For example, if you’re confronted with a price that’s too high or an unreasonably low offer, respond with a simple, “How can I do that?” These straightforward, yet seemingly innocuous questions can be the golden key in a negotiation

Voss recommends other good open-ended questions like, “How do you expect me to be able to follow through on that?” or “What are you hoping to accomplish?” Voss notes that these “how” or “what” questions are different from more accusatory questions that begin with more loaded words like “why.” “Why” can be a very problematic word in negotiations, warns Voss. “Why” puts the onus on your counterpart, shines a light on them, and makes them feel like they’re in the hot seat—which takes them out of their comfort zone and into a place where they’re no longer in control. This is exactly where Voss says you don’t want them to be.  

For example, think of the enormously different emotional weight between a non-open-ended “why” question like “Why would you say that?” and an open-ended “what” question like “What makes you say that?” The former is accusatory and borderline hostile; the latter is empathetic, welcoming of insight, and devoid of any emotional sting.

Put Them to Work for You

According to Voss, the main reason why asking questions is important is that they put your counterpart to work helping you. When you ask an open-ended “how” or “what” question, you’re putting the other person in a position where they’re providing solutions to your problems. In doing so, you’re leading them along to the conclusion that you want them to reach—all the while convincing them that your desired solution is their idea. 

This also helps with the implementation of the decision. Your counterpart will buy into it and commit to it because they’ll think they came up with it. In this scenario, they’re the teacher and you’re the student. This gives them a powerful feeling of being in charge. But you’re really in control as the listener, because they’re giving you the information you need.

Voss writes that open-ended questions also prompt longer answers from your counterpart—which, in turn, reveal key information. Your counterpart might reveal what they really desire out of a negotiation or what a potential dealbreaker might be. They might also reveal the challenges they face in actually delivering on the terms you’re negotiating (like, for example, a salesperson whose boss won’t allow them to sell you an item for under a certain amount). 

4. Questions Build Relationships

No magic equation of compatibility guarantees that you and your partner will stay together. However, there’s a tried and true way to make sure your relationship grows stronger over time. Relationships last when both people support the evolution and growth of their partner, as individuals and as a couple. The authors of Eight Dates argue that to support each other’s growth, you and your partner need to set aside time to continue learning about each other through intentional conversation and open-ended questions.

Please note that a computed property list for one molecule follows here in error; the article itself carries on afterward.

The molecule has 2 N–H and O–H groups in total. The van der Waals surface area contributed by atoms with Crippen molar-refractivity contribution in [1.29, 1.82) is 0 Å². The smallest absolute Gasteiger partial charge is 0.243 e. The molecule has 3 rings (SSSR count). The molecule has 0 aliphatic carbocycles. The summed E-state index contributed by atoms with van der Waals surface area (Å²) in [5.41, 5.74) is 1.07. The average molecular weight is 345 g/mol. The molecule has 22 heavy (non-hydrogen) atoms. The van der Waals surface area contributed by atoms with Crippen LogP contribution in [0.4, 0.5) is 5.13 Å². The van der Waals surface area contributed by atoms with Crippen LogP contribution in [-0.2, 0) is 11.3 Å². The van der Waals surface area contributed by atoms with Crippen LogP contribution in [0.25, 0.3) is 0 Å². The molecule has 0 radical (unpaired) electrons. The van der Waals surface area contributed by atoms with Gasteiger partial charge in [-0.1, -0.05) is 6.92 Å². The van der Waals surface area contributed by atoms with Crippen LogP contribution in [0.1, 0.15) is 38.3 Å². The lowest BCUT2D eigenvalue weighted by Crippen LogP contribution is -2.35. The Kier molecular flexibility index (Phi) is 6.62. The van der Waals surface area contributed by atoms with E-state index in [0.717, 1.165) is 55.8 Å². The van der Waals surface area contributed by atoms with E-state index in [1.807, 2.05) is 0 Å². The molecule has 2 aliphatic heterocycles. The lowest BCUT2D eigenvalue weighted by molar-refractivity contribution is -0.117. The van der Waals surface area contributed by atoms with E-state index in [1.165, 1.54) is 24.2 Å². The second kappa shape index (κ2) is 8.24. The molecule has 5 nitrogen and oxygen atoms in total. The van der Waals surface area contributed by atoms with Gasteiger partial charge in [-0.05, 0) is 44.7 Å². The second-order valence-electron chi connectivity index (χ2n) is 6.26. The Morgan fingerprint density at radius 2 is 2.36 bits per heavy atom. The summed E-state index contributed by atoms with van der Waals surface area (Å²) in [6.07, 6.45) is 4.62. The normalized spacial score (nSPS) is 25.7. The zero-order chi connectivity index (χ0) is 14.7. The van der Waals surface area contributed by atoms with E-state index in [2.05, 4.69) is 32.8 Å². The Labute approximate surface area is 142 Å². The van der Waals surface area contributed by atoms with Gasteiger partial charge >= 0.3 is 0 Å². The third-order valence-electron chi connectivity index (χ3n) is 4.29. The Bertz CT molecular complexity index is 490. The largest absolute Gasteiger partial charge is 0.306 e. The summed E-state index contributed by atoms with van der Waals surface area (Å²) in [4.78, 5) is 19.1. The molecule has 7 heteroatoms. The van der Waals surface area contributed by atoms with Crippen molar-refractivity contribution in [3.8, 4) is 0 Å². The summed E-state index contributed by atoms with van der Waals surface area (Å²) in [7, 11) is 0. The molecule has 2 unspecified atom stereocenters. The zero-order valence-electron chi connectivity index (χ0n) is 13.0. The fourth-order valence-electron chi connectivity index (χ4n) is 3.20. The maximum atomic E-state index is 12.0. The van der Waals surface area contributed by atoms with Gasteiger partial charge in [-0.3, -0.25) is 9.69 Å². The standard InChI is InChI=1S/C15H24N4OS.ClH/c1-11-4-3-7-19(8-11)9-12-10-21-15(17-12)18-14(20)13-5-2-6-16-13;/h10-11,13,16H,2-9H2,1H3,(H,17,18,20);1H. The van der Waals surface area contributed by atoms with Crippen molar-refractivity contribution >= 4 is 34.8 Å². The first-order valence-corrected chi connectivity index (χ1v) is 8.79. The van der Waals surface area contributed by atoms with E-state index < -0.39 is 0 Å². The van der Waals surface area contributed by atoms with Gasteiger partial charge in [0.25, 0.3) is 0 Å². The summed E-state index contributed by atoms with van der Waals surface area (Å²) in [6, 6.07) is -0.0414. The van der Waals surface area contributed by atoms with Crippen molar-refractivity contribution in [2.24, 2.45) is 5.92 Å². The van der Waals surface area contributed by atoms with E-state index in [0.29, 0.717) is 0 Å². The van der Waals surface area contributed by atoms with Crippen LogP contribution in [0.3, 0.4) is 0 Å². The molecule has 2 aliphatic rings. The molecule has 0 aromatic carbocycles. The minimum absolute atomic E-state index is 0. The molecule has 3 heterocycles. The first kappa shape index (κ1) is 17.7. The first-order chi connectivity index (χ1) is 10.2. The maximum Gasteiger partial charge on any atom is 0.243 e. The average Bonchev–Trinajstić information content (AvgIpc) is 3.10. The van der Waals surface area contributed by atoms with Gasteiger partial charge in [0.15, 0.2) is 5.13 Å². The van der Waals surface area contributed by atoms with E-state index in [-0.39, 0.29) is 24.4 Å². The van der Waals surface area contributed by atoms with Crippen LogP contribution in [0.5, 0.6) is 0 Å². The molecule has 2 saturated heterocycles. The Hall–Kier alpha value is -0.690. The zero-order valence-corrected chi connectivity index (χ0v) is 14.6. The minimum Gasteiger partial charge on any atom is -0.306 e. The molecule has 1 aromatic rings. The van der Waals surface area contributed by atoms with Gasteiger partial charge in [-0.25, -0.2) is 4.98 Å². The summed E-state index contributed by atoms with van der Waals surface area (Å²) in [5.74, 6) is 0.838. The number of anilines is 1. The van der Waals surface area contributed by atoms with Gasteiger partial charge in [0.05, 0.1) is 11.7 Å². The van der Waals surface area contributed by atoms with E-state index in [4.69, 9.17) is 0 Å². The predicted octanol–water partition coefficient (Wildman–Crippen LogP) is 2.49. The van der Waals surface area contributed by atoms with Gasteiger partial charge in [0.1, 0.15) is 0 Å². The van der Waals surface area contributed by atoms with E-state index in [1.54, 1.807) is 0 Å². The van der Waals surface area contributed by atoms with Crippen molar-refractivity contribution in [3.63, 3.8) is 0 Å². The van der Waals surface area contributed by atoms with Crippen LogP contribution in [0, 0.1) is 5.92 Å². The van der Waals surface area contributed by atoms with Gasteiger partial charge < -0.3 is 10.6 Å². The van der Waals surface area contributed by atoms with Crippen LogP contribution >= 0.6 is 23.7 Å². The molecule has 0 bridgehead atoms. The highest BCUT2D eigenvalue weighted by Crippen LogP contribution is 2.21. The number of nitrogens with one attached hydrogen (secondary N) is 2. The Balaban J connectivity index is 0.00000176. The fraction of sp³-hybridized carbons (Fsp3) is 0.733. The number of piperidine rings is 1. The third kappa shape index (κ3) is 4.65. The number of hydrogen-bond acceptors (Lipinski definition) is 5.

While there are many ways to learn about your partner, the authors advocate for the power of a weekly date night. They define a date as a designated time that you get together with your partner to connect, talk, and learn more about one another (watching Netflix on the couch together doesn’t count).

The Eight Dates Questions

 Consider asking the following questions based on the purpose of the date:

  1. Trust. The goal of this date is to understand your partner’s beliefs about trust and discuss how you can deepen trust in your relationship.
    • What did you learn about trust growing up? How do you define trust now?
    • Where do we agree on issues of trust? Where do we disagree?
    • How can we strengthen trust in our relationship? What do you need from me?
  2. Disagreements. The goal of this date is to learn how your partner manages disagreements and how you can manage disagreements more effectively as a couple.
    • What did you learn about conflict or managing conflict growing up? How have you navigated conflict in the past?
    • What are your beliefs about anger? What do you need when you’re feeling angry?
    • How would you like to manage conflict differently in the future?
  3. Sex. The goal of this date is to learn more about what turns your partner on and to discuss how to keep your relationship passionate.
    • What do you like?
    • When and how do you like to initiate sex?
    • What can I do to improve our sex life?
  4. Finances. The goal of this date is to better understand your and your partner’s relationship to money and discuss how to build a healthy financial future together.
    • What did you learn about money growing up?
    • What makes you anxious when it comes to money?
    • What do you hope for your (and our) financial future?
  5. Family. The goal of this date is to understand what family looks like for you and your partner. 
    • What challenges can we anticipate when we bring kids into our family?
    • How do you imagine me as a parent? Where do you think I’ll thrive as a parent?
    • What qualities of ours do we hope to instill in our children?
  6. Play. The goal of this date is to find out what you like to do for fun and what your partner likes to do for fun and to explore how you can have fun together.
    • What’s the most fun you’ve ever had? Share a personal experience and an experience you’ve shared with your partner.